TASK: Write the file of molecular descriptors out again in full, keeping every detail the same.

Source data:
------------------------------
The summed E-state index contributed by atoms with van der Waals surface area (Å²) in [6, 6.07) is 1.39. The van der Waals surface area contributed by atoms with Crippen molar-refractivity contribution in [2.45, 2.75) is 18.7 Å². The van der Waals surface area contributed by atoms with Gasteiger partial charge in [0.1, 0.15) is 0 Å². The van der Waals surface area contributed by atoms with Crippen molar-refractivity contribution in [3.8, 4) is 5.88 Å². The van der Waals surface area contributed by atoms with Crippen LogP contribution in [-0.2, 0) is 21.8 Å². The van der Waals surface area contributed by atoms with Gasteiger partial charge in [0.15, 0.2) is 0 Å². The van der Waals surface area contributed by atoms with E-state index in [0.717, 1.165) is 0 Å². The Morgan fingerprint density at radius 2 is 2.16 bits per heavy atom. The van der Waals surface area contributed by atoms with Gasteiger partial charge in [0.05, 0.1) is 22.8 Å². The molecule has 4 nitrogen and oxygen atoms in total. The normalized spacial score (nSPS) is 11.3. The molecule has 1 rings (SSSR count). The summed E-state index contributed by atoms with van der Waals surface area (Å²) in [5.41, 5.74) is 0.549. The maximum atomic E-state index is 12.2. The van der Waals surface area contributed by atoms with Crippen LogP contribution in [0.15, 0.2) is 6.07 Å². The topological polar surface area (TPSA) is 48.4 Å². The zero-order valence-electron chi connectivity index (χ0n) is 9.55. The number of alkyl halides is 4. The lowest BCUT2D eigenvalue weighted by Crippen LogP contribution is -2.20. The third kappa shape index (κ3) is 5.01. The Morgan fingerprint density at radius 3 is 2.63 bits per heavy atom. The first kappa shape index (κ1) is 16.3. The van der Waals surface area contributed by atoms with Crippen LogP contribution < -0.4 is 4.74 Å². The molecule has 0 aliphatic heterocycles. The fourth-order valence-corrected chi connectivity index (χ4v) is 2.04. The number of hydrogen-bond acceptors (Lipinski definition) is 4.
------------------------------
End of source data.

The summed E-state index contributed by atoms with van der Waals surface area (Å²) in [6, 6.07) is 1.39. The van der Waals surface area contributed by atoms with Crippen molar-refractivity contribution in [2.45, 2.75) is 18.7 Å². The van der Waals surface area contributed by atoms with Gasteiger partial charge in [0.1, 0.15) is 0 Å². The van der Waals surface area contributed by atoms with Crippen molar-refractivity contribution in [3.8, 4) is 5.88 Å². The van der Waals surface area contributed by atoms with Crippen LogP contribution in [-0.2, 0) is 21.8 Å². The van der Waals surface area contributed by atoms with Gasteiger partial charge in [0.15, 0.2) is 0 Å². The van der Waals surface area contributed by atoms with E-state index in [0.717, 1.165) is 0 Å². The Morgan fingerprint density at radius 2 is 2.16 bits per heavy atom. The van der Waals surface area contributed by atoms with Gasteiger partial charge in [0.05, 0.1) is 22.8 Å². The molecule has 4 nitrogen and oxygen atoms in total. The normalized spacial score (nSPS) is 11.3. The molecule has 1 rings (SSSR count). The summed E-state index contributed by atoms with van der Waals surface area (Å²) in [5.41, 5.74) is 0.549. The maximum atomic E-state index is 12.2. The van der Waals surface area contributed by atoms with Crippen LogP contribution in [0.15, 0.2) is 6.07 Å². The topological polar surface area (TPSA) is 48.4 Å². The zero-order valence-electron chi connectivity index (χ0n) is 9.55. The number of alkyl halides is 4. The lowest BCUT2D eigenvalue weighted by Crippen LogP contribution is -2.20. The third kappa shape index (κ3) is 5.01. The Morgan fingerprint density at radius 3 is 2.63 bits per heavy atom. The first kappa shape index (κ1) is 16.3. The van der Waals surface area contributed by atoms with Crippen LogP contribution < -0.4 is 4.74 Å². The molecule has 0 aliphatic heterocycles. The fourth-order valence-corrected chi connectivity index (χ4v) is 2.04. The number of hydrogen-bond acceptors (Lipinski definition) is 4.